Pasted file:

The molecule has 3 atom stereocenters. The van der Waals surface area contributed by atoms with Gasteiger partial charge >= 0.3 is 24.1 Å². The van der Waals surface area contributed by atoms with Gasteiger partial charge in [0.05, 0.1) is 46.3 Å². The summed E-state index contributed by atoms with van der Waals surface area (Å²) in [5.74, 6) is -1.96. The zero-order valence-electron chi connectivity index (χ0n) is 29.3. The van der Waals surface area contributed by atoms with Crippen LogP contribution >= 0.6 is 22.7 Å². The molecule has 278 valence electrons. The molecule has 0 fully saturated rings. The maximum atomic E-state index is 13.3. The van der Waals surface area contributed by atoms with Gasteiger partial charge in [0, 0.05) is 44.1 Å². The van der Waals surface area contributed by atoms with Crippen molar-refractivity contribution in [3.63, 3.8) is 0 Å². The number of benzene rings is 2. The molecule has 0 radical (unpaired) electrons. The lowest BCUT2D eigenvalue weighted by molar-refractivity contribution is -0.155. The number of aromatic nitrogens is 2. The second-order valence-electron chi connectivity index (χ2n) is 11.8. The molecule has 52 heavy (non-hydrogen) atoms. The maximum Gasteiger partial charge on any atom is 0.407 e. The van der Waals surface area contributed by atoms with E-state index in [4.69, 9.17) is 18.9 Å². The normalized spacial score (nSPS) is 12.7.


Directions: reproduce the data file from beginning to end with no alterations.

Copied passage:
The molecule has 3 atom stereocenters. The van der Waals surface area contributed by atoms with Gasteiger partial charge >= 0.3 is 24.1 Å². The van der Waals surface area contributed by atoms with Gasteiger partial charge in [0.05, 0.1) is 46.3 Å². The summed E-state index contributed by atoms with van der Waals surface area (Å²) in [5.74, 6) is -1.96. The zero-order valence-electron chi connectivity index (χ0n) is 29.3. The van der Waals surface area contributed by atoms with Crippen LogP contribution >= 0.6 is 22.7 Å². The molecule has 278 valence electrons. The molecule has 0 fully saturated rings. The maximum atomic E-state index is 13.3. The van der Waals surface area contributed by atoms with Gasteiger partial charge in [0, 0.05) is 44.1 Å². The van der Waals surface area contributed by atoms with Crippen molar-refractivity contribution in [3.63, 3.8) is 0 Å². The number of benzene rings is 2. The molecule has 0 radical (unpaired) electrons. The lowest BCUT2D eigenvalue weighted by molar-refractivity contribution is -0.155. The number of aromatic nitrogens is 2. The second-order valence-electron chi connectivity index (χ2n) is 11.8. The molecule has 52 heavy (non-hydrogen) atoms. The maximum Gasteiger partial charge on any atom is 0.407 e. The van der Waals surface area contributed by atoms with E-state index in [4.69, 9.17) is 18.9 Å². The normalized spacial score (nSPS) is 12.7.